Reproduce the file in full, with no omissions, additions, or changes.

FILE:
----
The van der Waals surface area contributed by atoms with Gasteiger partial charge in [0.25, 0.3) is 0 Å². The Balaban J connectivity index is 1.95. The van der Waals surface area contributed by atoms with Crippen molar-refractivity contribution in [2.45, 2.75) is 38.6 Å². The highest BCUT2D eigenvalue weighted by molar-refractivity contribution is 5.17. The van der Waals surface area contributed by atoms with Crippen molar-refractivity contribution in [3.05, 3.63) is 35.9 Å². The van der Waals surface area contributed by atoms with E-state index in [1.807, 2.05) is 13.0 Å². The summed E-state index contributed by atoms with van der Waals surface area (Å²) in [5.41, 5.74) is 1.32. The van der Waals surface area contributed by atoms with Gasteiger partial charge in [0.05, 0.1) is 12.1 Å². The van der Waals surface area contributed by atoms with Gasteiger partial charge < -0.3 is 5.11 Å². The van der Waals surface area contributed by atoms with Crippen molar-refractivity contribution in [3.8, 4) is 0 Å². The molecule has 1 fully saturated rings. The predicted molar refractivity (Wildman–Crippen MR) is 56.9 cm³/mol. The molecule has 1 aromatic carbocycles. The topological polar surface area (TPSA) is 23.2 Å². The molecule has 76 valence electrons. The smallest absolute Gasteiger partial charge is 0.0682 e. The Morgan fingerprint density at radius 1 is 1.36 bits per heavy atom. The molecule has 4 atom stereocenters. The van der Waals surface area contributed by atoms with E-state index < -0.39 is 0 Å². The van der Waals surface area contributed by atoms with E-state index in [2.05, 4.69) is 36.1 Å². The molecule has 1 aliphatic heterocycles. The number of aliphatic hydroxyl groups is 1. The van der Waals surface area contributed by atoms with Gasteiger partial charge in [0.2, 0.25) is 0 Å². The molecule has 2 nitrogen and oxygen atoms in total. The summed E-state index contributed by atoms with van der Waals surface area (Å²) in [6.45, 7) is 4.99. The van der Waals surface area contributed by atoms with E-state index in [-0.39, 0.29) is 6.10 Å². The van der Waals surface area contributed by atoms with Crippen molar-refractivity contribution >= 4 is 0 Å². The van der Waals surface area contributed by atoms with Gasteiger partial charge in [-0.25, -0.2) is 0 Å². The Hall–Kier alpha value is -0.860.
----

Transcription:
The van der Waals surface area contributed by atoms with Gasteiger partial charge in [0.25, 0.3) is 0 Å². The Balaban J connectivity index is 1.95. The van der Waals surface area contributed by atoms with Crippen molar-refractivity contribution in [2.45, 2.75) is 38.6 Å². The highest BCUT2D eigenvalue weighted by molar-refractivity contribution is 5.17. The van der Waals surface area contributed by atoms with Crippen molar-refractivity contribution in [3.05, 3.63) is 35.9 Å². The van der Waals surface area contributed by atoms with E-state index in [1.807, 2.05) is 13.0 Å². The summed E-state index contributed by atoms with van der Waals surface area (Å²) in [5.41, 5.74) is 1.32. The van der Waals surface area contributed by atoms with Gasteiger partial charge in [0.05, 0.1) is 12.1 Å². The van der Waals surface area contributed by atoms with Gasteiger partial charge < -0.3 is 5.11 Å². The van der Waals surface area contributed by atoms with Crippen molar-refractivity contribution in [3.8, 4) is 0 Å². The molecule has 1 fully saturated rings. The predicted molar refractivity (Wildman–Crippen MR) is 56.9 cm³/mol. The molecule has 1 aromatic carbocycles. The topological polar surface area (TPSA) is 23.2 Å². The molecule has 76 valence electrons. The smallest absolute Gasteiger partial charge is 0.0682 e. The Morgan fingerprint density at radius 1 is 1.36 bits per heavy atom. The molecule has 4 atom stereocenters. The van der Waals surface area contributed by atoms with E-state index < -0.39 is 0 Å². The van der Waals surface area contributed by atoms with E-state index in [2.05, 4.69) is 36.1 Å². The molecule has 1 aliphatic heterocycles. The number of aliphatic hydroxyl groups is 1. The van der Waals surface area contributed by atoms with Gasteiger partial charge in [0.2, 0.25) is 0 Å². The molecule has 2 nitrogen and oxygen atoms in total. The summed E-state index contributed by atoms with van der Waals surface area (Å²) in [6.45, 7) is 4.99. The van der Waals surface area contributed by atoms with E-state index in [-0.39, 0.29) is 6.10 Å². The van der Waals surface area contributed by atoms with Crippen molar-refractivity contribution >= 4 is 0 Å². The van der Waals surface area contributed by atoms with Gasteiger partial charge in [-0.25, -0.2) is 0 Å². The Hall–Kier alpha value is -0.860.